In September 1955 MG (Morris Garage) showed their first new model after World War 2 at the IAA in Frankfurt/Germany, named the MGA. It was a big style break from the known models as it got a modern pontoon bodywork. Next to the Roadster it was also offered as a Coupé with fixed roof. Within the production time MG offered three different engines and a few different power levels. Of all the 101,081 MGAs built only 5,869 stayed in Great Britain. With an export quota of 94.2 percent the car still holds a record until today.
MG took most of the optical appearances of the MGA from a special coachbuilt MG TD built for privateer George Philips and his entry at the 24 Hours of Le Mans in 1951. Later this car was developed into the prototype EX 175 with a lower chassis and lower positioned seats. In the debut year of the MGA three prototypes named EX 182 raced in Le Mans, showing nearly production ready bodies. One of those three cars suffered a bad accident, followed by another one during the Tourist Trophy later that year, so MGs parent company BMC decided to close the works racing programme. But the workers of this department still did their job and developed special parts for privateers all over the world.
More and more MGA racecars were used worldwide in sports car races. For example in the 12 Hours of Sebring in 1960. The USA were one of the main markets for the nimble Roadster. Already in 1956 three production-spec MGAs scored the fourth, fifth and sixth place in the Sebring race. Now three works-based Twin-Cam cars came back to the course around an airport in Florida. In production trim the Twin-Cam got a 1.5 liter four-cylinder engine with 79 kW/107 PS and Dunlop brake discs all around for the first time in this model line. Optical differences compared to the normal model could be find in steel wheels with central lockings instead of wire wheels. For racing the three cars got bigger SU-carburetors, a close-ratio four-speed gearbox, locked differentials, bigger fuel-tanks, a modified cold-air inlet system and additional oil coolers. At the bodyworks deleted bumpers, alloy-hardtops from Vanden Plas, two additional headlights and new air in- and outlets have been added, while the whole car got a typical painting in British Racing Green with different stripes per car to distinguish them on the track.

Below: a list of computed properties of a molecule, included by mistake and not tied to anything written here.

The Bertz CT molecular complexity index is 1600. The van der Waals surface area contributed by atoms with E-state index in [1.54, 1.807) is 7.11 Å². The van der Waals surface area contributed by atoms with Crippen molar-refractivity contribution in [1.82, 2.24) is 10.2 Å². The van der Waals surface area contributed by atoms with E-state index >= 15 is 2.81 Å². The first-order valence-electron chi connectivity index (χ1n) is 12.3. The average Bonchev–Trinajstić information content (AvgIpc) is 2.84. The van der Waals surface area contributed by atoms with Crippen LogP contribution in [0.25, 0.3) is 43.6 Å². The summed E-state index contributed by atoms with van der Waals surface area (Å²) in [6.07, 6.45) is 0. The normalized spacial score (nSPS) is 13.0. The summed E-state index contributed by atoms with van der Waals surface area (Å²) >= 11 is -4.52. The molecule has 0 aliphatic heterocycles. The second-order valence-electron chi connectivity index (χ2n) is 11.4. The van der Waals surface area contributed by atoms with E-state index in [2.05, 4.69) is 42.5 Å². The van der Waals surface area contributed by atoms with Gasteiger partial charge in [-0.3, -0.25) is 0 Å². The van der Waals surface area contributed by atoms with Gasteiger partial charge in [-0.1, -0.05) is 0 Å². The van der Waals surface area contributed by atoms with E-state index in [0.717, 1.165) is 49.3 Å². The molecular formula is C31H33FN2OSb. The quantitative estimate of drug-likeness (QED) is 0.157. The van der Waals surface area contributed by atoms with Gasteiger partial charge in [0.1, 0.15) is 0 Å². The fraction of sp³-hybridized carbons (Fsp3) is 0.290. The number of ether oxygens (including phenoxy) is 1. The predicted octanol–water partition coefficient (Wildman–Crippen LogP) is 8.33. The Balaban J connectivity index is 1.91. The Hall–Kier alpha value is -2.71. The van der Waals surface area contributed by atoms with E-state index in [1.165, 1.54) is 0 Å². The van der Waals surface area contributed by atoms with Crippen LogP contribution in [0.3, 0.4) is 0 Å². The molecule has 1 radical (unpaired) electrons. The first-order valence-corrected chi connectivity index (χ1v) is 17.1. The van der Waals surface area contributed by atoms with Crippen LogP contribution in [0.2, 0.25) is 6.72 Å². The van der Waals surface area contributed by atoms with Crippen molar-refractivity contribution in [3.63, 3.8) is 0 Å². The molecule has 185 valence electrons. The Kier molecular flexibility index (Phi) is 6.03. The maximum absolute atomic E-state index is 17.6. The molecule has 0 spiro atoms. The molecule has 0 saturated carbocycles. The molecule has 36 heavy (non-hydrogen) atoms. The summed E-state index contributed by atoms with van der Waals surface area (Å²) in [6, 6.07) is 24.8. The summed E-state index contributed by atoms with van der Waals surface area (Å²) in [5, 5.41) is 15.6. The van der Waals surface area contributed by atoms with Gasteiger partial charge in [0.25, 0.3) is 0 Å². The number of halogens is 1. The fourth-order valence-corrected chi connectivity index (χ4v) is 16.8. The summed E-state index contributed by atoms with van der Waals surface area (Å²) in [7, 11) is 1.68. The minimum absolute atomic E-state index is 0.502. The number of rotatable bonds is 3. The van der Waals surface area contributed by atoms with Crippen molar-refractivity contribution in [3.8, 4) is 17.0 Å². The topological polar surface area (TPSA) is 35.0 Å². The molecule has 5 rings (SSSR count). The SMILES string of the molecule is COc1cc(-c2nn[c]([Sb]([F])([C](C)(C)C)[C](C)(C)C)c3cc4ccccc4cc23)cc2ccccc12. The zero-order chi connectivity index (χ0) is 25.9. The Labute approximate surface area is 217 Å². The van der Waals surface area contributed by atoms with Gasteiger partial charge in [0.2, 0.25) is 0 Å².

At the moment DK Engineering in Great Britain offers one of these three original race cars, namely chassis number YD2/2571. This car, which is also known from its British licenseplate UMO93, scored fourth place with US drivers Jim Parkinson and Jack Flaherty at the wheel behind its sister car YD2/2575 with start number 39 and Canadian drivers O.D. Leavens and Fred Hayes driving it. After the race Sebring based BMC dealer Ship & Shore Motors sold the car to collector and racing driver Dr Paul Buchanan in Charleston/South Virginia, who raced it until it blew two valves in Daytona in 1963. Afterwards he put the car into depot.
Four years later Twin-Cam expert Lyle York tracked down the car, bought and repaired it. Until it suffered a clutch failure in 1970 it was used rarely, which explains the mileage of only 5,139 miles back then. He put the car onto blocks and kept it in original condition until 2003 when he finally sold it. The so far last private owner, Mr John Wright subjected it to a comprehensive mechanical recommission and took it back to a racetrack for the first time after 40 years at the 2004 Collier Cup in Watkins Glen. As he retained the patina, it scored first place in Race Car class at the 2010 Radnor Concours d’Elegance in Pennsylvania. Since 2015 the car belongs to the personal collection of DK Engineering and is now offered for sale.
Images: DK Engineering